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At long last, Mozilla is publicly offering a 64-bit version of its Firefox browser. Available for Windows users on 64-bit versions of Windows 7 or above, it's said to offer increased performance.
The downside is reduced plugin support, but the company says it's moving away from plugins anyhow and toward developing key features previously offered by plugins in-house, so this all part of the plan.
Google is on a mission to help you save on data usage when using Chrome to browse on your Android: its Data Saver mode has been updated to now save up to 70 percent by neglecting to load most images. This is handy when you're running a slow connection or just want to save on data. Once the page -- minus images -- is loaded, you can choose to load all or select images.
The update is only available in India and Indonesia for the time being, but more countries will see it in the coming months.
Firefox is available to Apple users everywhere as of this week. You can grab it now via the App Store anywhere in the world.
If you're new to the browser or are just wondering what will be familiar to you, expect syncing (history, tabs, passwords, bookmarks), Private Browsing, visual tab management, and of course, search suggestions. Mozilla says it's going full on with iOS development, so more features will come soon.
Head here to download Firefox for iOS.
Firefox 42.0 releases today, a major version that brings with it some significant changes and feature additions.
The big one is Tracking Protection when Private Browsing. As Mozilla puts it, "We first added Private Browsing to Firefox to give you control over your privacy locally by not saving your browser history and cookies when you close a private window. However, when you browse the Web, you can unknowingly share information about yourself with third parties that are separate from the site you're actually visiting, even in Private Browsing mode on any browser. Until today." Note that Firefox already offered the "Do Not Track" feature for normal browsing -- it's unclear how this is different if at all from Tracking Protection.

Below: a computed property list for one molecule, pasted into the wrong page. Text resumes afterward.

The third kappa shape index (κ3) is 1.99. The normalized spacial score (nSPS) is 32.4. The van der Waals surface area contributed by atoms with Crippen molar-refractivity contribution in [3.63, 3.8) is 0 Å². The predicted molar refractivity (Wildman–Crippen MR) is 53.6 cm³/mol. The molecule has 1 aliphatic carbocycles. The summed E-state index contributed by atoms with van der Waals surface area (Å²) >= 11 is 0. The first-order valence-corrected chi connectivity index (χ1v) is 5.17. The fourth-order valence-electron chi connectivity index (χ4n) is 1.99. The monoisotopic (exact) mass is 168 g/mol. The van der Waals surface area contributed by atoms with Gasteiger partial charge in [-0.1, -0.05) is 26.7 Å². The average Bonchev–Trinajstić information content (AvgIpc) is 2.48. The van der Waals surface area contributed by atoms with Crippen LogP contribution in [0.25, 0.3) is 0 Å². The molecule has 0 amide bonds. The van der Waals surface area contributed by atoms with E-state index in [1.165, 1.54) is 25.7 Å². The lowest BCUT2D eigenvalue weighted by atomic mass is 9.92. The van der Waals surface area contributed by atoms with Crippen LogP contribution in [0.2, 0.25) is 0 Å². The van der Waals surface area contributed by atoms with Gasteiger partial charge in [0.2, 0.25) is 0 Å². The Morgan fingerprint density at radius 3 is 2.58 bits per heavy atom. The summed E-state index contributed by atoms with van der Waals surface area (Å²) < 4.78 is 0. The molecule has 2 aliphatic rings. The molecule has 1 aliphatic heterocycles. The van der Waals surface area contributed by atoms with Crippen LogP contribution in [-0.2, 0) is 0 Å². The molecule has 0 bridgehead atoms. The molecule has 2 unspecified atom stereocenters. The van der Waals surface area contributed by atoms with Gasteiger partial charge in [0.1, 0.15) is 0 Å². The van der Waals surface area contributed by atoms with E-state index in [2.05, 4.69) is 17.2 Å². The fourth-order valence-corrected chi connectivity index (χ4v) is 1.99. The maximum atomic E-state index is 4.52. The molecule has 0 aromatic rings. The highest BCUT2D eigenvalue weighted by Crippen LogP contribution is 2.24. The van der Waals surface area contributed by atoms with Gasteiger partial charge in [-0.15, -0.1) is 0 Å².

Microsoft's Edge browser has a lot going for it, but it is missing a component many consider key to the modern browser: add-ons (or extensions, plugins -- whatever you want to call them). It's been stated support for them would come in 2015, but that's now officially been delayed to next year.
Today Microsoft released this statement on the matter: "We're committed to providing customers with a personalized web experience, which is why bringing extensions to Microsoft Edge continues to be a high priority. We're actively working to develop a secure extension model to make the safest and most reliable browser for our customers, and look forward to sharing more in a future Windows 10 update in 2016."
Edge, like every other browser, hasn't seen much use compared to the ever-dominant Chrome. This delay, necessary though it may be, further hurts Edge's chance of becoming a significant force in the crowded browser market. On the bright side, Insiders will get to try out add-ons before they go public, though when exactly is not yet known.
Web data service Quantcast has been tracking browser usage on Windows 10 and found that despite the inclusion of Microsoft's browser Edge, Google's Chrome browser is now dominant on the new operating system, and it's not even close.